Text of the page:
Prescribing safe medication for hepatic

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Published on November 27, 2009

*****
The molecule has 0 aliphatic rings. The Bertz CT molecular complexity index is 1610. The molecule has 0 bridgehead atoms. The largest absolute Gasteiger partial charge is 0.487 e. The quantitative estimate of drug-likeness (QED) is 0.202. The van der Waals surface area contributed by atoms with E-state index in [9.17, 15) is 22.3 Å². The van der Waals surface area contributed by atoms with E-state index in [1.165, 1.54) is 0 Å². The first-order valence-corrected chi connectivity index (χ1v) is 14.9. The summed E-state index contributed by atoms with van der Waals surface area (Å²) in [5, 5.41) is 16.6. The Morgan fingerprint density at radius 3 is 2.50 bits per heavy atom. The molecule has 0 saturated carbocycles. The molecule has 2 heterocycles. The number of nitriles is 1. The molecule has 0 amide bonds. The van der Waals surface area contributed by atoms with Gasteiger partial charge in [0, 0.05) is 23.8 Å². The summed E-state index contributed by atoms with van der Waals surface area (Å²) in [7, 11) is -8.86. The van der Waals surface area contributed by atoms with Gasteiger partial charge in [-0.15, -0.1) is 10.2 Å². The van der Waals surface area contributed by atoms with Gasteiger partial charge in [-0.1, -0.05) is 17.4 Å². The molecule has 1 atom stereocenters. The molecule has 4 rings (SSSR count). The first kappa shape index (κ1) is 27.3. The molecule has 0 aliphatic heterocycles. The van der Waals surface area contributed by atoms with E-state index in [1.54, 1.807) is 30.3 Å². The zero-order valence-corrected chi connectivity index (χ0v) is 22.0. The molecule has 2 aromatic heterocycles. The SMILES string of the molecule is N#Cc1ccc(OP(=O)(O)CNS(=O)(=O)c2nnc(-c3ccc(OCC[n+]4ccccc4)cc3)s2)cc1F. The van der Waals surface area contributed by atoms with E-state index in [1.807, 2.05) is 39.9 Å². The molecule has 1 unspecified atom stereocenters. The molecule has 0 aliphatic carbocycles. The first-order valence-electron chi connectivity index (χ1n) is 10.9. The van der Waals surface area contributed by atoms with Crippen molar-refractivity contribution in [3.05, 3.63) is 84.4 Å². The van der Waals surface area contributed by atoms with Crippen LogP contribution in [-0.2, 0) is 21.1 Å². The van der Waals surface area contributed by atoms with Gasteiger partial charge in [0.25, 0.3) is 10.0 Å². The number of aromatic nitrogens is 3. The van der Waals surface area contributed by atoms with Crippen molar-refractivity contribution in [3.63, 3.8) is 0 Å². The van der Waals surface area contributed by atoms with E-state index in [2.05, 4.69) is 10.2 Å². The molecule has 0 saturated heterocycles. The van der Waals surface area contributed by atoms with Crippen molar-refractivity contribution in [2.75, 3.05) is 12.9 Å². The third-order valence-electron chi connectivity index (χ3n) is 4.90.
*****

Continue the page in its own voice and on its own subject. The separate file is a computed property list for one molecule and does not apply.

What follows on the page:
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Nearly every medication that is prescribed has its hepato-toxic effect. : Nearly every medication that is prescribed has its hepato-toxic effect. Bruce R.Bacon 2006 Slide 2: PRESCRIBING A SAFE MEDICATION FOR HEPATIC PATIENTS Prof. Dr. Mohamed Emam Consultant Gastroenterology Riyadh National Hospital Professor of Gastroenterology and Hepatology Zagazig University-Egypt 2009 Slide 3: Most drugs undergo extensive metabolism in the liver which therefore represents the central organ for drug elimination. The liver may also become a major determinant of bioavailability after oral administration of a drug. Liver disease may modify the effect of a drug independently of its pharmacokinetics, and may also increase the risk or be the target of adverse drug effects. Slide 4: In contrast to what occurs in renal dysfunction, where rational dose adjustment can be calculated according to creatinine clearance and fraction these is no validated in hepatic patients. Slide 5: Patients with Child’s Class A hepatic dysfunction require minimal manipulation of their medication, although there may be altered pharmacodynamic responses. Patients with Child’s Class C dysfunction require significant alteration in medication, especially if there is accompanying renal impairment. Slide 6: Pharmacotherapy in patients with liver disease consequently raises three major issues. Pharmacokinetics Pharmacodynamics Is there an increased risk of adverse reactions included? Slide 7: Pharmacokinetics : Means What the body does to the drug. Pharmcodynamics : Means what the drugs does to the body or events consequent on interaction of the drug with it’s receptors or wither primary site of action. Slide 8: PHARMACOKINETICS IN LIVER DISEASE From the pharmacokinetic point of view, the physiologic processes that my be primarily altered in liver disease are: Hepatic circulation and blood flow particularly porto-systemic shunting. Intra-hepatic diffusion processes (fibrosis of the space of disse and loss of fenestrate with consequent functional impairment of sinusoidal exchange). Slide 9: Amount of functional liver cell and enzyme mass with consequent changes in metabolic capacity: Biliary execration Body fluid distribution (ascites). Low plasma albumin levels leading to a decrease in plasma protein binding of drugs. Slide 10: Drug distribution. Liver perfusion Intrinsic hepatic drug clearance. Pharmacokinetic alterations in liver disease that will ultimately lead to changes in a drug’s plasma concentration over time may be predicted by integrating physiologic alterations with basic pharmacokinetic principles. Physiologic alterations result mainly from the effect of liver disease on: Slide 11: The extraction ratio (E) : is defined as the fraction of drug in the incoming blood supply of the liver (i.e., portal vein and hepatic artery }that is removed during one passage through the liver: Slide 12: Hepatic Clearance can now be expressed as the product of hepatic blood flow (O) and extraction ratio: CLh = Q* E For example, it the extraction ratio of a drug is 0.1 and the liver blood flow is 1.3L/min. Then 0.13L blood are cleared from the drug per minute by the liver. Slide 13: Further, if the average concentration in the hepatic artery and the portal vein were, for example, 10mg/L, the rate of elimination from blood would be 1.3 mg/min. Like hepatic clearance, the extraction ratio is a measure of the rate of elimination that is independent of concentration, but is also independent of liver blood flow. Slide 14: Therefore it directly reflects the functional metabolic capacity of the liver i.e., the intrinsic hepatic clearance. Hepatic blood flow and clearance: allows a quantification of the impact of a drug’s extraction ratio and therefore its intrinsic hepatic clearance on total hepatic clearance when liver perfusion is altered. Slide 15: In this context it is important to realize that liver disease usually does not decrease metabolic capacity sufficiently to turn a high extraction drug into one with a low extraction ratio. The effect of changes in metabolic capacity, portosystemic shunting, and plasma protein binding for drugs with high and low extractions on the most important parameters. Slide 16: In patients with significant cirrhosis of the liver, hepatic blood flow is reduced. As a result there is an increase in the systemic bioavailability of oral drugs which are usually removed by the liver during first pass metabolism. Hepatic Blood Flow Slide 17: When the clearance of a drug is highly dependent on liver blood flow it is known as a high extraction drug. Many drugs undergo extensive first-pass metabolism, including clomethiazole, lidocaine (lignocaine), morphine and propranolol. Slide 18: In cirrhotic patients, up to 60% of the blood supply reaching the liver in the portal vein may be diverted into collateral vessels. This has a similar effect to the reduction in blood flow through the liver, and leads to increased bio-availability of many drugs, particularly those which have a high extraction ratio during first pass metabolism. PORTOSYSTEMIC SHUNTING Slide 19: In patients with severe liver disease there can be as little as 30% metabolic capacity of the liver remaining. This is an important consideration for those drugs that are primarily metabolized by the liver. REDUCED HEPATIC CELL MASS Slide 20: Patients with liver disease tend to have low serum albumin due to a reduction in the synthetic capacity of the liver. A reduction in protein binding is important for drugs that are highly protein bound, such as phenytoin or warfarin. The free drug concentration (which is pharmacologically active) will increase, although clearance may also increase correspondingly. REDUCTION IN PROTEIN BINDING Slide 21: Drugs with low and high hepatic extraction ratios only a few drugs have an intermediate extraction ratio Slide 22: Drugs with a high hepatic extraction ratio are generally used at between 10% and 50% of the dose that would be used in the absence of liver disease. All dose modifications should be monitored closely for clinical effects, with therapeutic drug monitoring wherever possible. For low extraction drugs, where elimination of these drugs is not dependent on liver blood flow, dose reductions do not need to be as great. Slide 23: The pharmacodynamic response to various drugs is altered in patients with liver cirrhosis. Patients with cirrhosis are more sensitive to sedative drugs, such as benzodiazepines and opiates, a drugs with the potential to cause sedation should generally be avoided in patients with significant cirrhosis due to the risk of precipitating or masking encephalopathy. Where liver disease has reduced or impaired the production of clotting factors, patients are at increased risk of bleeding. PHARMACODYNAMICS IN LIVER DISEASES Slide 24: Drugs associated with causing haemorrhage or alteationrs in platelet function, such as aspirin, NSAIDs and warfarin, should therefore be avoided. Drugs that are known to affect liver enzymes are best avoided in patients who have deranged liver function tests. Similarly, drugs that alter the concentration of liver enzymes may increase the toxicity of concurrent therapy. For example, rifampicin may increase the hepatotoxicity is isoniazid by increasing the production of hepatotoxicity metabolites of the latter. Slide 25: Not only pharacokinetics but also susceptibility to drugs at the risk of adverse reactions may be altered in patient with liver disease. In contrast to pharmacokinetic changes, this is related to the numerous mechanisms of drugs and therefore not share general common principles. However, the frequent and clinically relevant changes occur in a limited number of drug classes. Slide 26: The pharmacokinetics of loop diuretics are unaltered in liver disease; however, as sodium excretion is decreased in cirrhosis it is not surprising that their natriuretic response may be decreased. Non-selective as well as COX2 selection cyclooxygenase inhibitors (nonsteroidal anti-inflammatory (NSAIDs) reduce the synthesis of renal prostaglandins regulate the maintenance of an adequate glomerular perf perfusion. Slide 27: NSAIDs may therefore precipitate renal failure in patients without ascites. An increased response to vasoconstrictors in cirrhotic patients, who may have a higher risk of developing neutropenia with B-lactam antibiotics and a higher risk of developing nephrotoxicity aminoglycosides in obstructive cholestasis. Slide 28: Common indications and drugs of choice in patients with liver disease N.B : Pain control in hepatic patient is rarely infective and potentially dangerous Slide 33: Common therapeutic problem in liver disease Slide 35: Physicians are often concerned about prescribing potential hepatotoxic drugs to patients with liver disease. Although drugs may potentially be hepatotoxic, and great caution often recommended by the manufacturer when prescribe patients with liver disease. A closer look at the mechanic hepatotoxicity suggests that the risk of hepatotoxicity necessarily higher in patients with pre-existing liver disease fact. HEPATOTOXIC DRUGS IN PRE-EXISTING LIVER DISEASE Slide 36: In nonhepatic pt the incidence of hepato-toxicity is high with most of antituberculosis drugs. Likehood for developing hepato-toxicity may be greater in hepatic pt and may be a life threatening . The first line ATT, remain the drug of choice inspite of the underlying liver disease pt need to be monitored closely. As a general rule avoide Pyrazinamide . The use of Isoniazid should be on invidulized base (avoid in sever liver decompensation) Recommendation of use of antituberculosis therapy in pt who has chronic liver disease Slide 37: Recommendation of ATT in cirrhotic pt Slide 38: Weight the benefits and risks. Choose the most safest and effective drugs. Decide what risk you will accept in order to get the benefits you want. In facing life threatening illness, you may choose to accept more risk in hope to save your pt life. Finally in hepatic patient start medication low and go slow. In conclusion… Slide 39: Dr. MOHAMED EMAM